c/o Steěphane Robolin

c/o Steěphane Robolin

Poet and Zora Neale Hurston Distinguished Professor of English at Rutgers University Evie Shockley inaugurated the WesPress x Shapiro Center for Creative Writing & Criticism series on Thursday, Sept. 21, 2023. This series aims to celebrate recent publications by the press’s authors. Shockley read from her new collection of poetry, “suddenly we,” fresh from its inclusion on the 2023 National Book Awards Poetry Longlist.

Shockley has previously been a finalist for the Pulitzer Prize for her book “semiautomatic” and won the Hurston/Wright Legacy Award for her book, “the new black.” Wesleyan University Press published both books. In addition, she has also received the 2023 Shelley Memorial Award, the Lannan Poetry Prize, the Stephen Henderson Award, and the Holmes National Poetry Prize.

The reading was introduced by Director of the Shapiro Center Merve Emre. 

“‘suddenly we’ manages to be as playful in its moment of arrested grief as it is in its moments of… syntactical wordplay,” Emre said. “It is such a typographically inviting book that my five-year-old felt compelled to illustrate on page one…[where] you find 43 ‘you’s and one ‘me’ arranged into the lowercase ‘we,’ and the impulse to actualize that ‘we’ was so strong that he picked up a pencil and connected all the ‘you’s and the ‘me.’”

Shockley began the reading not with this first piece, but with the second, an ekphrastic poem titled “blue bird,” after the sculpture by Alison Saar which appears on the front cover of “suddenly, we.”

“i am black, comely / a girl on the cusp of desire,” Shockley read from her poem “perched.” “if i must be hard, it will as a tree, alive / with change.”

She also included in the reading a number of other poems, including “no car for colored [+] ladies (or miss well goes off [on] the rails)” and “the blessings.”

As a poet, Shockley reflected on the ways in which structure impacts a poem, both on the page and during readings.

“I’ve had very exciting debates with some of my friends about whether you are supposed to read lines, or read sentences,” Shockley said. “When you’re doing a reading, I think of it like this: There are three poems. Each poem has three poems. There’s the poem you see, the poem you hear, and there’s the poem that you get, if you’re looking and hearing at the same time, and I just accept that those are different.”

In the event’s Q&A section, Merve drew attention to Shockley’s inclusion of other arts, particularly sculpture, in “suddenly, we.”

“Even writers talk about making three-dimensional characters,” Shockley said. “There’s something of that, this idea that [sculpture] is one of the arts that allows us to kind of circle around and see something from all angles.”

The poet also discussed the nuances of the collection title, which she refers to as a little tongue-in-cheek, as it is rare that “we”s form very suddenly.

“Although, I mean, it didn’t take us long to get in this room,” Shockley said.

She also spoke to the fluidity of the “we” as people shift in grouping, place, and time.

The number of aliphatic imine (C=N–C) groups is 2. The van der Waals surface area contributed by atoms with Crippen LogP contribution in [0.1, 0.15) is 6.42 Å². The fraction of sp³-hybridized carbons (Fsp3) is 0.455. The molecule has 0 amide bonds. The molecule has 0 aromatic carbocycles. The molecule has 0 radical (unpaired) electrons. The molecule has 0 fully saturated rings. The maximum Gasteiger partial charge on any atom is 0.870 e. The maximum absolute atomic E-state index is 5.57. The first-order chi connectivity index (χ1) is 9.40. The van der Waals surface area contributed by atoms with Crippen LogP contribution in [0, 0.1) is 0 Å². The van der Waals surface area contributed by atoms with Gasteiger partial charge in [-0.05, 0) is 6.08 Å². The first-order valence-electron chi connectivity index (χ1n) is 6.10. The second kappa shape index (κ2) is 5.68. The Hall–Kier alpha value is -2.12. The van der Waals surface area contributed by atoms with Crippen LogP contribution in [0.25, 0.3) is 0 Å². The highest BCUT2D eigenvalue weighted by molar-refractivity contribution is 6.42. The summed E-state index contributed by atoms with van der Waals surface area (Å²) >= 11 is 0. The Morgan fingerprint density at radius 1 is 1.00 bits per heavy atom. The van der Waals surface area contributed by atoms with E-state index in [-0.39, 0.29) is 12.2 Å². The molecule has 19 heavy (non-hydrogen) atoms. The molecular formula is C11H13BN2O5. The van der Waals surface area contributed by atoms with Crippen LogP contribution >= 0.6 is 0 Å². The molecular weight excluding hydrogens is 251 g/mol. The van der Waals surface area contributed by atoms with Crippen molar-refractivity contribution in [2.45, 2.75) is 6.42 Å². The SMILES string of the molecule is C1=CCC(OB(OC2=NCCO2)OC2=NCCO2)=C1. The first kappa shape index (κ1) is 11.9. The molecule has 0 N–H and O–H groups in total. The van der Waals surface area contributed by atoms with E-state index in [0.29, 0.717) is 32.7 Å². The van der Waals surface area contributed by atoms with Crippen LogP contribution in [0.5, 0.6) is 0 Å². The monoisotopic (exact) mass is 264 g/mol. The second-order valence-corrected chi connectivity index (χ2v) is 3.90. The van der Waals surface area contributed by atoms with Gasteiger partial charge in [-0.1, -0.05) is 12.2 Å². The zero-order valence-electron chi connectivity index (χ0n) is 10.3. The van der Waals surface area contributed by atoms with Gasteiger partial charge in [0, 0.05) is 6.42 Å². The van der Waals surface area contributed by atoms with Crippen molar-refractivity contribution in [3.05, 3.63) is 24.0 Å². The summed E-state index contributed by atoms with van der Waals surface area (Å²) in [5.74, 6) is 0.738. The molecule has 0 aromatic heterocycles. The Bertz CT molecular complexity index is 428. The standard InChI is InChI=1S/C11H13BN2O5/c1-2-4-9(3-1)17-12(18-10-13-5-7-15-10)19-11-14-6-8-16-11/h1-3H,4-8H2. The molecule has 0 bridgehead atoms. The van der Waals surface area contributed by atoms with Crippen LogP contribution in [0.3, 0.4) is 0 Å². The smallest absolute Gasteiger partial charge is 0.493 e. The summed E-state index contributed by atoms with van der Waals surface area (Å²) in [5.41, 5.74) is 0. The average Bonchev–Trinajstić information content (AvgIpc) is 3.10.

“I think about how art makes possibilities for us, too,” Shockley said. “But, I also have in mind much longer temporalities: the history of enslavement, the process by which Twi and Igbo and Yoruba and many, many other ethnic groups in Africa become the ‘we’ of African Americans, of Black people and the diaspora. It took a long time and a lot of concerted effort to…suppress the languages, cultural practices, the knowledge…to create a new cultural group out of many different peoples.”

In her poetry, both in this volume and over time, Shockley considers what the “we” that was created in these processes of violence but has been sustained as a group resistance and has created new sets of cultural practices, and the ways in which those are distributed across multiple “we”s across the Black diaspora.

The reading was deeply impactful to many of its attendees, including Ava Yuanshan Guralnick ’25.

“Evie Shockley’s conversational nature of many of her poems, her poetic voice, and her immense gratitude towards the people listening, captured me,” said Guralnick. “She was building a community of care, gratitude, and tender honesty in that small room, and I am honored and grateful to have been able to feel with her and everyone else during the brief, and yet indelible, hour.”

The WesPress x Shapiro Writing Center series will continue with publications of other authors, with dates still to be announced. The Shapiro Center for Creative Writing and Criticism is also hosting the series “The Critic and Her Publics,” which is hosted at 5 p.m. on Tuesdays in the McKelvey Room at the Office of Admission. The next guest is Sophie Pinkham, a writer specializing in Russian and Ukrainian culture, history, and politics, on Tuesday, Oct. 10, 2023.
Rose Chen can be reached at rchen@wesleyan.edu.

Correction: This article mistakenly named the title of Shockley’s collection as “suddenly, we”—the correct title is “suddenly we.” This article has been updated to include this change.